Earlier today, when seeing if there any new Tekton tools hitting the market, I learned two things. First, there’s a new “limited time” 25% “coupon” that you can use on (1) Tekton pliers product – I reposted about this deal here a little earlier. I also learned that Tekton is coming out with new punches.
There are 3 new sets, and maybe more to follow. There’s a 7-piece pin punch set, a 7-piece roll pin punch set, and an 18-piece gunsmith punch set. All three sets come with a labeled solid walnut bench block, which organizes the punches and keeps them at the ready.
All of the punches feature reverse-tapered (slightly
narrower wider) tips, hexagonal shafts, and what looks to be laser-etched markings. As Jerry pointed out in a comment, a tapered tip would be slightly narrower than the shaft, while a reverse tapered tip would be slightly wider than the shaft. This way, there’s less potential for a punch’s shaft to be frictionally stuck inside a like-sized hole when punching out a part.
Pin punches are great problem-solvers, and if you’ve never used them before I encourage you to keep this information in the back of your mind. In general, pin punches are used to remove internal cylindrical components from their assemblies, typically with a hammer (ball pein or similar) used to provide the driving force.
Pin Punch Set
The 7-piece pin punch set (66533) comes with sizes 1/16″ through 1/4″:
Buy Now(via Amazon)
Roll Pin Punch Set
The 7-piece roll punch set (66536) comes with sizes 1/16″ to 7/32″:
Instead of 1/4″ size as with the pin punch set, it comes with a 5/64″ punch size.
What’s the difference between a pin punch and a roll pin punch? More on that in a bit.
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Gunsmith Punch Set
The 18-piece gunsmith punch set (66564) comes with the same punches as included in the 7-piece pin punch set, plus the same pinches as included in the 7-piece roll pin punch set, plus a 1/4″ roll pin punch, 1/16″ and 3/32″ solid punches, and a 5/16″ center punch.
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Pin Punch vs. Roll Pin Punch
You could sometimes use a regular pin punch on roll pins, which are hollow-centered cylindrical spring pins with a split down one side, but not without damaging them. If you want to reuse a roll pin, you’ve got to use a roll pin punch, and even then there’s no guarantee that you won’t damage them.
Pin punches are used for pushing out solid pins, metal dowels, and other such materials. Roll pin punches are the better choice for pushing out roll pins.
You should not use a roll pin punch on solid pins. They have a small protrusion at the center of the tip, for supporting the hollow walls of roll pins from the inside. Using them on solid pins can damage the pin, the roll pin punch, or both.
Tekton also includes 2 “solid” punches and a center punch in their gunsmith punch set. The center punch is for setting the starting point for a drill bit, so that it doesn’t wander, and the solid punch looks like a drift, or alignment punch.
Is a solid punch different from a drift/alignment punch?
Who Makes These?
It looks like these punch sets are made by Wilde for Tekton. Wilde offers many more punches and set options, although it looks like Tekton’s pricing is very competitive. These Tekton sets also come with walnut bases instead of Wilde’s simpler vinyl pouches.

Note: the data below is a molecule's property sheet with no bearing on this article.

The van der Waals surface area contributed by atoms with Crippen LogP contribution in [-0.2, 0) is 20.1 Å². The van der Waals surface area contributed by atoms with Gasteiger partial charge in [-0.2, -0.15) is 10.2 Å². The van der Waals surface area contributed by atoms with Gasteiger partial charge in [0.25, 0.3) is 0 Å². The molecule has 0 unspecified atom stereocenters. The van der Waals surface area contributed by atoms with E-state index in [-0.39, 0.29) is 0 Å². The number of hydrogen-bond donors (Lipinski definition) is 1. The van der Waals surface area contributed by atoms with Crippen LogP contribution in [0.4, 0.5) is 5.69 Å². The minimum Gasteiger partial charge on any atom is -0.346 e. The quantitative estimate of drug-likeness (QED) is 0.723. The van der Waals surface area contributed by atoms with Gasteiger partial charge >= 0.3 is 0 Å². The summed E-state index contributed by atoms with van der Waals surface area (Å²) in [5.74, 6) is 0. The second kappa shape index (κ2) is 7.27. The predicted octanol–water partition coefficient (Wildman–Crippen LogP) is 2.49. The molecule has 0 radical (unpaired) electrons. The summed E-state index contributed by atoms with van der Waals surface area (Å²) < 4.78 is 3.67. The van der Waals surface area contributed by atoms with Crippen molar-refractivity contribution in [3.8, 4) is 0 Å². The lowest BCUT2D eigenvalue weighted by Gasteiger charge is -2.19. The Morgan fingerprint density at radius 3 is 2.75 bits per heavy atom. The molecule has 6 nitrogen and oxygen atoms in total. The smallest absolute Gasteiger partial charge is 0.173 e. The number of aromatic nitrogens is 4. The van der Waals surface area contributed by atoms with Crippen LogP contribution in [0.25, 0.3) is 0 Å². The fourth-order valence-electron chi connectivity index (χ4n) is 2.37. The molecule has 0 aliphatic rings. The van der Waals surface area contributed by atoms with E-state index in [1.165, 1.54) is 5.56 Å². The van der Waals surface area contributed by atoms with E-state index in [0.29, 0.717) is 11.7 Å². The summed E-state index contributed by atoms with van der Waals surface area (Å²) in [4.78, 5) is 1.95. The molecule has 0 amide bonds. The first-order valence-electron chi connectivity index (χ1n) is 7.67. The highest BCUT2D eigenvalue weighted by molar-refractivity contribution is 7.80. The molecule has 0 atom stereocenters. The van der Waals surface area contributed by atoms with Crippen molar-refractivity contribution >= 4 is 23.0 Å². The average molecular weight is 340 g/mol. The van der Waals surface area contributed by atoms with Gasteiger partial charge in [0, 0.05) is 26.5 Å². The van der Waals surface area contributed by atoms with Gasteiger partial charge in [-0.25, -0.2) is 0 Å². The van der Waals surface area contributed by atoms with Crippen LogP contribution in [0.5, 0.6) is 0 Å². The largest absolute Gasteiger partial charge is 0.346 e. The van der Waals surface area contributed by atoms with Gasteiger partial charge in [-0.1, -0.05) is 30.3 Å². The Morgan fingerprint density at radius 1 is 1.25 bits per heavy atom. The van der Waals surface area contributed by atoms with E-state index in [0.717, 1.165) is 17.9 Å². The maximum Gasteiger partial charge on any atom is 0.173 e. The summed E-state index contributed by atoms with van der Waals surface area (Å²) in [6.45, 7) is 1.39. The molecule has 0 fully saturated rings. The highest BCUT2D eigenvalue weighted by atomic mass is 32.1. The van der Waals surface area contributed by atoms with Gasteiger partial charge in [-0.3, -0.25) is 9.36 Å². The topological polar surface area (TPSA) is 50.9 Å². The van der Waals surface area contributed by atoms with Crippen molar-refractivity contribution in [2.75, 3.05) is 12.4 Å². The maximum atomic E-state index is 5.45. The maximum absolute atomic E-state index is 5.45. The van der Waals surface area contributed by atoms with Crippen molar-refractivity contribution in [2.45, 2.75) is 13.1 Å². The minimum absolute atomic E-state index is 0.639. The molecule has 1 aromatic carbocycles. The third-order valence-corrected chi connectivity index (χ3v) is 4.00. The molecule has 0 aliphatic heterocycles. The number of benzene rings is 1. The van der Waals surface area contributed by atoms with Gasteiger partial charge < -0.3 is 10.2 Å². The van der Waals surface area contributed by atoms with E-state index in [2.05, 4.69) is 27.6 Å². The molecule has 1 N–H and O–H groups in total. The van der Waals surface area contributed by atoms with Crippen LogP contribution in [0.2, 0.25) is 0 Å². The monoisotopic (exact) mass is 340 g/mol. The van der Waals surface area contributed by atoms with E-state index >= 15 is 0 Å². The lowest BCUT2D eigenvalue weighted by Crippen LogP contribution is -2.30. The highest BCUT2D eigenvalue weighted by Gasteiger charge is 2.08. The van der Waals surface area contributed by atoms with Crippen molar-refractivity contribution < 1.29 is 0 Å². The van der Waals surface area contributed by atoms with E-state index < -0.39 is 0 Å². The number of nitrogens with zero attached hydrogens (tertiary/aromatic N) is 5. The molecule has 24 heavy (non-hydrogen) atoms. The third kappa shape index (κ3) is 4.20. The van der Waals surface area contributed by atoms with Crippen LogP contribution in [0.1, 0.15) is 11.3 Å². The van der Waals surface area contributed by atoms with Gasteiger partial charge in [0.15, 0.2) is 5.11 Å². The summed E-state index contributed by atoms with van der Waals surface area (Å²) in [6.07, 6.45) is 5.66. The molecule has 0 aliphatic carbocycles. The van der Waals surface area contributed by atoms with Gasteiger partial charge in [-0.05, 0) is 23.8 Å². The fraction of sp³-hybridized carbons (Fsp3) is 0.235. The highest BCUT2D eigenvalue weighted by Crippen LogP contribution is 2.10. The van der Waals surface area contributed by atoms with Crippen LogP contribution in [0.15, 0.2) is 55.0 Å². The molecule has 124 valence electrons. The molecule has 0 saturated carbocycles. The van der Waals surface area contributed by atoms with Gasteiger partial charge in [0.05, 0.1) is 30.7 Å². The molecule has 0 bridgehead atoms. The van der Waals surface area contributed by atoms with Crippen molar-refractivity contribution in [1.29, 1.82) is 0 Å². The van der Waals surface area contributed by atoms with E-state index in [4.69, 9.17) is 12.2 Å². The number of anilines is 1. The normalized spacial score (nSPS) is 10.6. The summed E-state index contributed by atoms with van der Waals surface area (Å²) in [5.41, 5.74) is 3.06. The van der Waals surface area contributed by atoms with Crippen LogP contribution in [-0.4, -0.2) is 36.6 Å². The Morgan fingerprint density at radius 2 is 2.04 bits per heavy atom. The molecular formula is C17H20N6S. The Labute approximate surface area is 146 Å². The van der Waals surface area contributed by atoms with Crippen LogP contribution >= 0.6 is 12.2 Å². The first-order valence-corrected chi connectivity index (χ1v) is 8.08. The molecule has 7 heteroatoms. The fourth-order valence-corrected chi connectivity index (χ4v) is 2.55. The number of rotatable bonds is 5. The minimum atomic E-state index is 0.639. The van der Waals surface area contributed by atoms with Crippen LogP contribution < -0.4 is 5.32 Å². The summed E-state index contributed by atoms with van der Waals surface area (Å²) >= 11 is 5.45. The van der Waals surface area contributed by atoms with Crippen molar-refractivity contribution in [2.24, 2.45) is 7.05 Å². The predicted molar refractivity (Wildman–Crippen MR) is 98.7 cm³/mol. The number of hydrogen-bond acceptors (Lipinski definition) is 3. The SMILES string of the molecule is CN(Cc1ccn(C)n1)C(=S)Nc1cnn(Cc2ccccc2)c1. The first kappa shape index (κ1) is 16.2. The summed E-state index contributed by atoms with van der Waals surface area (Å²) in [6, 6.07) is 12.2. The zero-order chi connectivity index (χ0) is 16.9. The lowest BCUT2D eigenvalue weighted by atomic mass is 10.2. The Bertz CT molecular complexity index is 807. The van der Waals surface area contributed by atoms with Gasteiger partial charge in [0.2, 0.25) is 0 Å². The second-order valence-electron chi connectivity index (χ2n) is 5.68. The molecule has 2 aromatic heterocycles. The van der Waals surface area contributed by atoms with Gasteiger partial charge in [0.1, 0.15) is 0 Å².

Buy Now(Wilde punches via Amazon)
Buy Now(Wilde punches via Home Depot)
I have been using the Astro Pneumatic 1600 punch set sporadically for 5 years. It has served me quite well for $20
Mike aka Fazzman
Nice,I have several Wilde punch and chisel sets. They work well. I also have Starrett pin and roll pin punches in various lengths.
Solid punches (also known as starter punches) are indeed different that a alignment drifts.
Alignment drifts are meant to lining up holes between mating pieces. they are not intended to drive pins or be struck with a hammer. Given the slow taper if driven into a blind hole they can become stuck quite well and hard to remove
Solid or starter punches are heavier duty versions of pin punches that are meant to be used to start moving a pin that is really stuck in place. Due to the fast taper they normally cannot completely drive the pin out but they are very tough and hard to break or bend.
If you have ever broken a 1/16″ or 3/32″ pin punch because you were trying to move a really stuck pin you will immediately see the value in solid punches.
Does anybody know who makes the craftsman punches?
Last I knew Western Forge, which is owned by Ideal
Another source to get what seems to be decent USA made tools. We have a local auto parts store that stocks some Tekton stuff, and it seems of cpdecent quality for the price. So far they have mostly air hoses & reels, pliers and a few odds and ends, but I was surprised for what seems to be more a serious DYI brand to see that there were as many USA made items in the mix as there were.
PS. I think a ‘reverse taper’ means that the tip is very slightly thicker than the shank, so that as the punch goes into a hole, it will not become stuck. I took your text to read like the tip was slightly thinner.
I think you’re right – thanks! Extra points to you for reading carefully.
Looks like possibly a grace usa part. Made in Michigan!
Meijer stores (not fred meyer) is a regional chain in Ohio and Michigan and perhaps elsewhere. They seem to carry a number of tekton tools. Right now they have a BOGO for 50% off deal for Father’s Day. It may be for all of them, but they just have some marked on the racks. Worth a look if you have one nearby. Their tools are usually the same price or less than what Amazon sells them for.